Master Budget vs. Flexible Budget: What’s the Difference and Why It Matters - EUCLEA Business School
Master Budget vs. Flexible Budget: What’s the Difference and Why It Matters

Master Budget vs. Flexible Budget: What’s the Difference and Why It Matters


Budgeting is an essential tool for planning and controlling the financial performance of a business. However, not all budgets are created equal. There are different types of budgets that serve different purposes and have different advantages and disadvantages. In this blog post, we will compare and contrast two common types of budgets: master budget and flexible budget.

What is a Master Budget?

A master budget is a financial forecast of all elements in the business for the financial year prepared by combining many functional budgets such as sales budget, purchases budget, production budget, selling and administrative budget, etc. These different budgets are interconnected and collectively provide accounting estimates for the upcoming financial period.

The master budget has two main components: operational budget and financial budget. The operational budget prepares forecasts for routine aspects such as incomes and expenses. The financial budget outlines how the company earns and spends funds at the corporate level, including capital expenditure and revenue forecasts.

The master budget is usually prepared based on a single level of output or sales volume for the given period. This means that the master budget is static and does not change with the actual level of activity. The master budget is used as a basis for evaluating the actual performance of the business by comparing the actual results with the budgeted amounts.

What is a Flexible Budget?

A flexible budget is a budget that is adjusted by incorporating changes in the number of units produced or sold. A flexible budget separates fixed and variable costs and can adjust based on different production outputs. For example, if the actual sales volume is higher than the budgeted sales volume, then the flexible budget will increase the variable costs proportionately to reflect the higher level of activity.

The flexible budget is useful for analyzing and improving the performance of the business by comparing the actual results with the flexible budget amounts. The flexible budget shows how much revenue and cost should have been incurred at the actual level of activity, and thus eliminates the effect of volume variances that may distort the comparison with a static master budget.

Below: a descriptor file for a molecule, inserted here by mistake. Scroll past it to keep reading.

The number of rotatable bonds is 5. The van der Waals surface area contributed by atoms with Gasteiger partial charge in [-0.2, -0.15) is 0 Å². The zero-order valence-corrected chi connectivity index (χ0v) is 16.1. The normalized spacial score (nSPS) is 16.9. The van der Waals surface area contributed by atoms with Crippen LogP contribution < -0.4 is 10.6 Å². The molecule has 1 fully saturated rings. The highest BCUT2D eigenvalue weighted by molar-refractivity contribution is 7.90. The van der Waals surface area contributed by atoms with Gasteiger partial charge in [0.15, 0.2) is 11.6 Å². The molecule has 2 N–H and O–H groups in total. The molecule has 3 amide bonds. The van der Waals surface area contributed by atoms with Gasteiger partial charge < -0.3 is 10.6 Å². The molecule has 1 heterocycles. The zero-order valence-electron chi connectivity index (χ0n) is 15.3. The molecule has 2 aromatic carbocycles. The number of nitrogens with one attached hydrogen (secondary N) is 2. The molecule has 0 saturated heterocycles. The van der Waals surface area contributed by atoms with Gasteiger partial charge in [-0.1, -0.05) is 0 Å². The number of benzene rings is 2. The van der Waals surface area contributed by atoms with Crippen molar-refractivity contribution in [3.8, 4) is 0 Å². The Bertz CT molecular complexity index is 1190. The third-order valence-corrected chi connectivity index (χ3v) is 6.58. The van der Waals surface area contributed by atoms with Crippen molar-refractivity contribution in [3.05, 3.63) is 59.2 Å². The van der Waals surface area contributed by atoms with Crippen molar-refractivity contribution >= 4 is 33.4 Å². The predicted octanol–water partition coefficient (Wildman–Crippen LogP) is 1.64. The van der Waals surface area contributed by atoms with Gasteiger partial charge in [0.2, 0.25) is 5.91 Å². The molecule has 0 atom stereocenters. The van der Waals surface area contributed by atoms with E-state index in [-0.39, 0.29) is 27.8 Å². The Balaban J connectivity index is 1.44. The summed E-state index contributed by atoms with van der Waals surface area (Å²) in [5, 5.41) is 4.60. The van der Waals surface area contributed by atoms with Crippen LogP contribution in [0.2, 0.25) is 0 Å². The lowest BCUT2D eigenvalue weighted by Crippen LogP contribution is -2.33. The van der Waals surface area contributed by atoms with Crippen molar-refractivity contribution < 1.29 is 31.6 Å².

Why It Matters


Both master budget and flexible budget are important tools for managing and improving organizational performance. However, they have different purposes and advantages and disadvantages. Some of them are:

Master Budget


– It provides a comprehensive view of the financial affairs of the business for the entire year.

– It helps in setting goals and objectives for each department and unit.

– It facilitates coordination and communication among different levels and units of the organization.

– It serves as a benchmark for evaluating the actual performance of the business.


– It requires a lot of time and effort to prepare and update.

– It may be unrealistic or inaccurate if based on faulty assumptions or estimates.

– It may not reflect the changes in market conditions or customer demand that may occur during the year.

– It may create a rigid mindset among managers and employees that may hinder innovation and adaptation.

Flexible Budget


– It provides a more accurate and relevant comparison of actual results with budgeted amounts.

– It helps in identifying and explaining variances that are due to efficiency or price factors rather than volume factors.

– It allows managers to adjust their plans and actions according to the changing level of activity.

– It motivates managers and employees to perform better by holding them accountable for their controllable costs.


– It requires more complex calculations and adjustments than a static master budget.

– It may not capture all the factors that affect costs and revenues other than volume, such as quality, mix, or timing.

– It may not provide a clear direction or vision for the long-term strategy of the business.

– It may create a short-term focus among managers and employees that may neglect long-term goals.


Master budget and flexible budget are both useful tools for planning and controlling organizational performance. However, they have different strengths and weaknesses that need to be considered. Managers should use both types of budgets with caution and flexibility, and adapt them to suit their specific situations and needs.

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Works Cited:

(1) Difference Between Master Budget and Flexible Budget.

(2) 7.4 Prepare Flexible Budgets – Principles of Accounting, Volume 2 ….

(3) What Is a Master Budget? – The Balance.

(4) Master Budget – What Is It, Purpose, Example, Components – WallStreetMojo.

Euclea Editorial Team

The Euclea editorial team consists of a group of talented individuals with a passion for writing and a dedication to producing high-quality content. Each member brings their own unique skills and experiences to the team, contributing to dynamic and collaborative content creation.

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